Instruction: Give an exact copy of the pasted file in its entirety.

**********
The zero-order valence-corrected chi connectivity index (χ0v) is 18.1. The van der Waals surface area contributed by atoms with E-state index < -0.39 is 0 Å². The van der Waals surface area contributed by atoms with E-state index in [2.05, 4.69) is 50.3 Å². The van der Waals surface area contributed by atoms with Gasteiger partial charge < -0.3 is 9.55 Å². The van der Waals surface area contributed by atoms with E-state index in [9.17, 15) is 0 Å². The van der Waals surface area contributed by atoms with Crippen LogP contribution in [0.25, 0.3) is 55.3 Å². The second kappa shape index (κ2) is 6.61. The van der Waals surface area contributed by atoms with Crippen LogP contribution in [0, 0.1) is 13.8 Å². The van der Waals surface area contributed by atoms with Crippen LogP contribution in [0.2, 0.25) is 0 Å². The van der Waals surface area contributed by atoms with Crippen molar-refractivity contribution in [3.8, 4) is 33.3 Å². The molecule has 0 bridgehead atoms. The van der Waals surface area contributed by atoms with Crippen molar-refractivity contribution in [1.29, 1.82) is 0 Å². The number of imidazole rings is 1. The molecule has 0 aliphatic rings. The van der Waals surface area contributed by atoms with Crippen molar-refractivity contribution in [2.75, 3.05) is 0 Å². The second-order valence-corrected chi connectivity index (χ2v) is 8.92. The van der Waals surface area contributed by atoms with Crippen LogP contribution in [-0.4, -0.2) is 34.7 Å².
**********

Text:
The zero-order valence-corrected chi connectivity index (χ0v) is 18.1. The van der Waals surface area contributed by atoms with E-state index < -0.39 is 0 Å². The van der Waals surface area contributed by atoms with E-state index in [2.05, 4.69) is 50.3 Å². The van der Waals surface area contributed by atoms with Gasteiger partial charge < -0.3 is 9.55 Å². The van der Waals surface area contributed by atoms with E-state index in [9.17, 15) is 0 Å². The van der Waals surface area contributed by atoms with Crippen LogP contribution in [0.25, 0.3) is 55.3 Å². The second kappa shape index (κ2) is 6.61. The van der Waals surface area contributed by atoms with Crippen LogP contribution in [0, 0.1) is 13.8 Å². The van der Waals surface area contributed by atoms with Crippen LogP contribution in [0.2, 0.25) is 0 Å². The van der Waals surface area contributed by atoms with Crippen molar-refractivity contribution in [3.8, 4) is 33.3 Å². The molecule has 0 bridgehead atoms. The van der Waals surface area contributed by atoms with Crippen molar-refractivity contribution in [1.29, 1.82) is 0 Å². The number of imidazole rings is 1. The molecule has 0 aliphatic rings. The van der Waals surface area contributed by atoms with Crippen molar-refractivity contribution in [2.75, 3.05) is 0 Å². The second-order valence-corrected chi connectivity index (χ2v) is 8.92. The van der Waals surface area contributed by atoms with Crippen LogP contribution in [-0.4, -0.2) is 34.7 Å².